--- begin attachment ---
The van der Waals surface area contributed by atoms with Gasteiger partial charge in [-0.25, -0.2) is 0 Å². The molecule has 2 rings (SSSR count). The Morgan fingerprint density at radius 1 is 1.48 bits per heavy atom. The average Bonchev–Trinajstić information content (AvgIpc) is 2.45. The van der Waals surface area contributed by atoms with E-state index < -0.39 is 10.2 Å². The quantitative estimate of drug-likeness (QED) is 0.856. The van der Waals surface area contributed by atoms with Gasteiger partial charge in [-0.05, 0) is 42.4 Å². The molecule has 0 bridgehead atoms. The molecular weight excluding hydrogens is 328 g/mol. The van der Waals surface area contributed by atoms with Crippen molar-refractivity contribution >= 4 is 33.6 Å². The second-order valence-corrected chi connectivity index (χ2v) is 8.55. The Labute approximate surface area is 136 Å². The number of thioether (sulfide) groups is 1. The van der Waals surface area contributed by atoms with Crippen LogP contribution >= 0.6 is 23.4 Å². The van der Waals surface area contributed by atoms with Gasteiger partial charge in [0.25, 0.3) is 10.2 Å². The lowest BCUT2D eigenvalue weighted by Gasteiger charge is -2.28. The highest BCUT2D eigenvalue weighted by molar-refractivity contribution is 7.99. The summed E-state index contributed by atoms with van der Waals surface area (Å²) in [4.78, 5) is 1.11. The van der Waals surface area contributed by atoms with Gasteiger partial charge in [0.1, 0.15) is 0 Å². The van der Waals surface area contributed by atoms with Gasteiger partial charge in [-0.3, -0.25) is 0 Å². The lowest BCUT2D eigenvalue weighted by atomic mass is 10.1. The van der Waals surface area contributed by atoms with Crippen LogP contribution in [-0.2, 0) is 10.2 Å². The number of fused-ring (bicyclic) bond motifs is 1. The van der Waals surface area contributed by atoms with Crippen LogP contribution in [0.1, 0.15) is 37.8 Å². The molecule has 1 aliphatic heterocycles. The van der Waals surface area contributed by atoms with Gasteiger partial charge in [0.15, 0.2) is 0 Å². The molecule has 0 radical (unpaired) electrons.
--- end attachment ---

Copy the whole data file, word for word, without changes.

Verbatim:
The van der Waals surface area contributed by atoms with Gasteiger partial charge in [-0.25, -0.2) is 0 Å². The molecule has 2 rings (SSSR count). The Morgan fingerprint density at radius 1 is 1.48 bits per heavy atom. The average Bonchev–Trinajstić information content (AvgIpc) is 2.45. The van der Waals surface area contributed by atoms with E-state index < -0.39 is 10.2 Å². The quantitative estimate of drug-likeness (QED) is 0.856. The van der Waals surface area contributed by atoms with Gasteiger partial charge in [-0.05, 0) is 42.4 Å². The molecule has 0 bridgehead atoms. The molecular weight excluding hydrogens is 328 g/mol. The van der Waals surface area contributed by atoms with Crippen molar-refractivity contribution >= 4 is 33.6 Å². The second-order valence-corrected chi connectivity index (χ2v) is 8.55. The Labute approximate surface area is 136 Å². The number of thioether (sulfide) groups is 1. The van der Waals surface area contributed by atoms with Crippen LogP contribution >= 0.6 is 23.4 Å². The van der Waals surface area contributed by atoms with Gasteiger partial charge in [0.25, 0.3) is 10.2 Å². The lowest BCUT2D eigenvalue weighted by Gasteiger charge is -2.28. The highest BCUT2D eigenvalue weighted by molar-refractivity contribution is 7.99. The summed E-state index contributed by atoms with van der Waals surface area (Å²) in [4.78, 5) is 1.11. The van der Waals surface area contributed by atoms with Gasteiger partial charge in [0.1, 0.15) is 0 Å². The van der Waals surface area contributed by atoms with Gasteiger partial charge in [-0.3, -0.25) is 0 Å². The lowest BCUT2D eigenvalue weighted by atomic mass is 10.1. The van der Waals surface area contributed by atoms with Crippen LogP contribution in [-0.2, 0) is 10.2 Å². The number of fused-ring (bicyclic) bond motifs is 1. The van der Waals surface area contributed by atoms with Crippen LogP contribution in [0.1, 0.15) is 37.8 Å². The molecule has 1 aliphatic heterocycles. The van der Waals surface area contributed by atoms with Gasteiger partial charge in [0.15, 0.2) is 0 Å². The molecule has 0 radical (unpaired) electrons.